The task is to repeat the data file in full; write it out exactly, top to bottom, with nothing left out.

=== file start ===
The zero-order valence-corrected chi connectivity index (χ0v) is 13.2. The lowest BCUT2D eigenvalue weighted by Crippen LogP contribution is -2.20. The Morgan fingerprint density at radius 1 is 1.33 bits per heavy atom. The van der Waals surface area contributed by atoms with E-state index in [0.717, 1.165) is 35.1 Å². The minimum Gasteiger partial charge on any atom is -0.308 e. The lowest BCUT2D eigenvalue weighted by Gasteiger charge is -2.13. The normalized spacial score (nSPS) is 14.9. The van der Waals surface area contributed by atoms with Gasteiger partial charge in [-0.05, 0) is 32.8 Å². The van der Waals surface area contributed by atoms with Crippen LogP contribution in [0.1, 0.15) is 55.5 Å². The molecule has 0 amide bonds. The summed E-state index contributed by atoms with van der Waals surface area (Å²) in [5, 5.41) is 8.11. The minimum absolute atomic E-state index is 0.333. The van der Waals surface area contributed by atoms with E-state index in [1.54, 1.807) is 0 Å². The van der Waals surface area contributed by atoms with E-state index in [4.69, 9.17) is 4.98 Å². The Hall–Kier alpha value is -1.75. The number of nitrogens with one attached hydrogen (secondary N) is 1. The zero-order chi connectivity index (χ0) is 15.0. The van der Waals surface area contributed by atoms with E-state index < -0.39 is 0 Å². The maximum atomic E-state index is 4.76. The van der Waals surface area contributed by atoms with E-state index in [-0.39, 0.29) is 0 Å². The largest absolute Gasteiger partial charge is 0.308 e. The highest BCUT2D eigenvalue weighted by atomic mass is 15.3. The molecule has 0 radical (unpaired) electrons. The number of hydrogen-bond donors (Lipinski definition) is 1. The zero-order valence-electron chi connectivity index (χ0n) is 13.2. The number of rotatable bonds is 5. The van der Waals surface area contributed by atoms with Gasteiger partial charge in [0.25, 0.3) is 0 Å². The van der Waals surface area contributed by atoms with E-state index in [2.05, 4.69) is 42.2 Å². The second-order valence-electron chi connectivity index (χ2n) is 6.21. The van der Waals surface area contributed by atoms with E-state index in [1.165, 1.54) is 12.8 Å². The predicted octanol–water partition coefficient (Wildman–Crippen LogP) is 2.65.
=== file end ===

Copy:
The zero-order valence-corrected chi connectivity index (χ0v) is 13.2. The lowest BCUT2D eigenvalue weighted by Crippen LogP contribution is -2.20. The Morgan fingerprint density at radius 1 is 1.33 bits per heavy atom. The van der Waals surface area contributed by atoms with E-state index in [0.717, 1.165) is 35.1 Å². The minimum Gasteiger partial charge on any atom is -0.308 e. The lowest BCUT2D eigenvalue weighted by Gasteiger charge is -2.13. The normalized spacial score (nSPS) is 14.9. The van der Waals surface area contributed by atoms with Gasteiger partial charge in [-0.05, 0) is 32.8 Å². The van der Waals surface area contributed by atoms with Crippen LogP contribution in [0.1, 0.15) is 55.5 Å². The molecule has 0 amide bonds. The summed E-state index contributed by atoms with van der Waals surface area (Å²) in [5, 5.41) is 8.11. The minimum absolute atomic E-state index is 0.333. The van der Waals surface area contributed by atoms with E-state index in [1.54, 1.807) is 0 Å². The van der Waals surface area contributed by atoms with E-state index in [4.69, 9.17) is 4.98 Å². The Hall–Kier alpha value is -1.75. The number of nitrogens with one attached hydrogen (secondary N) is 1. The zero-order chi connectivity index (χ0) is 15.0. The van der Waals surface area contributed by atoms with E-state index < -0.39 is 0 Å². The maximum atomic E-state index is 4.76. The van der Waals surface area contributed by atoms with E-state index in [-0.39, 0.29) is 0 Å². The largest absolute Gasteiger partial charge is 0.308 e. The highest BCUT2D eigenvalue weighted by atomic mass is 15.3. The molecule has 0 radical (unpaired) electrons. The number of hydrogen-bond donors (Lipinski definition) is 1. The zero-order valence-electron chi connectivity index (χ0n) is 13.2. The number of rotatable bonds is 5. The van der Waals surface area contributed by atoms with Gasteiger partial charge in [0.25, 0.3) is 0 Å². The van der Waals surface area contributed by atoms with E-state index in [2.05, 4.69) is 42.2 Å². The second-order valence-electron chi connectivity index (χ2n) is 6.21. The van der Waals surface area contributed by atoms with E-state index in [1.165, 1.54) is 12.8 Å². The predicted octanol–water partition coefficient (Wildman–Crippen LogP) is 2.65.